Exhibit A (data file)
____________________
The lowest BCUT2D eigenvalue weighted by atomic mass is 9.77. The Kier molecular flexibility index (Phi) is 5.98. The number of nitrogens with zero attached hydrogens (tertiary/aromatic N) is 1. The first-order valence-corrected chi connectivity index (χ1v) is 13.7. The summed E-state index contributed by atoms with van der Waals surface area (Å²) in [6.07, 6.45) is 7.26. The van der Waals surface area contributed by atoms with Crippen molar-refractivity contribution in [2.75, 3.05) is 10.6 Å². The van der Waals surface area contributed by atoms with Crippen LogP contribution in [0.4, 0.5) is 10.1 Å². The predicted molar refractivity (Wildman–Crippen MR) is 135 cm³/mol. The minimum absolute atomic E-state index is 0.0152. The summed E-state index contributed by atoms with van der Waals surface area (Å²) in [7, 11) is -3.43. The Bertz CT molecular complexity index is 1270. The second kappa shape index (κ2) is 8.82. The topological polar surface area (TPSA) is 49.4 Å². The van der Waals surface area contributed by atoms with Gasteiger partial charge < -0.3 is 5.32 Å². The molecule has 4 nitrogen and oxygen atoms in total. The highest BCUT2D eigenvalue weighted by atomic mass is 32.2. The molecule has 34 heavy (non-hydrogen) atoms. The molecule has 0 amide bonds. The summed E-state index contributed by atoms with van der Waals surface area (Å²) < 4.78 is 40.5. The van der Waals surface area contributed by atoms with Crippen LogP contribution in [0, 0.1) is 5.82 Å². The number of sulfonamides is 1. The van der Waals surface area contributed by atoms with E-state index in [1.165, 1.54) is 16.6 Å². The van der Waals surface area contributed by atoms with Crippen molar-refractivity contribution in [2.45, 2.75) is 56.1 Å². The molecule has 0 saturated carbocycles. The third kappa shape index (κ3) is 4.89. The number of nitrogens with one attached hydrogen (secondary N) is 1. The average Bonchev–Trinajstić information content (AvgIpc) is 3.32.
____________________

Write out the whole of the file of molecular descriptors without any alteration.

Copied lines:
The lowest BCUT2D eigenvalue weighted by atomic mass is 9.77. The Kier molecular flexibility index (Phi) is 5.98. The number of nitrogens with zero attached hydrogens (tertiary/aromatic N) is 1. The first-order valence-corrected chi connectivity index (χ1v) is 13.7. The summed E-state index contributed by atoms with van der Waals surface area (Å²) in [6.07, 6.45) is 7.26. The van der Waals surface area contributed by atoms with Crippen molar-refractivity contribution in [2.75, 3.05) is 10.6 Å². The van der Waals surface area contributed by atoms with Crippen LogP contribution in [0.4, 0.5) is 10.1 Å². The predicted molar refractivity (Wildman–Crippen MR) is 135 cm³/mol. The minimum absolute atomic E-state index is 0.0152. The summed E-state index contributed by atoms with van der Waals surface area (Å²) in [7, 11) is -3.43. The Bertz CT molecular complexity index is 1270. The second kappa shape index (κ2) is 8.82. The topological polar surface area (TPSA) is 49.4 Å². The van der Waals surface area contributed by atoms with Gasteiger partial charge < -0.3 is 5.32 Å². The molecule has 4 nitrogen and oxygen atoms in total. The highest BCUT2D eigenvalue weighted by atomic mass is 32.2. The molecule has 34 heavy (non-hydrogen) atoms. The molecule has 0 amide bonds. The summed E-state index contributed by atoms with van der Waals surface area (Å²) < 4.78 is 40.5. The van der Waals surface area contributed by atoms with Crippen LogP contribution in [0, 0.1) is 5.82 Å². The number of sulfonamides is 1. The van der Waals surface area contributed by atoms with E-state index in [1.165, 1.54) is 16.6 Å². The van der Waals surface area contributed by atoms with Crippen molar-refractivity contribution in [2.45, 2.75) is 56.1 Å². The molecule has 0 saturated carbocycles. The third kappa shape index (κ3) is 4.89. The number of nitrogens with one attached hydrogen (secondary N) is 1. The average Bonchev–Trinajstić information content (AvgIpc) is 3.32.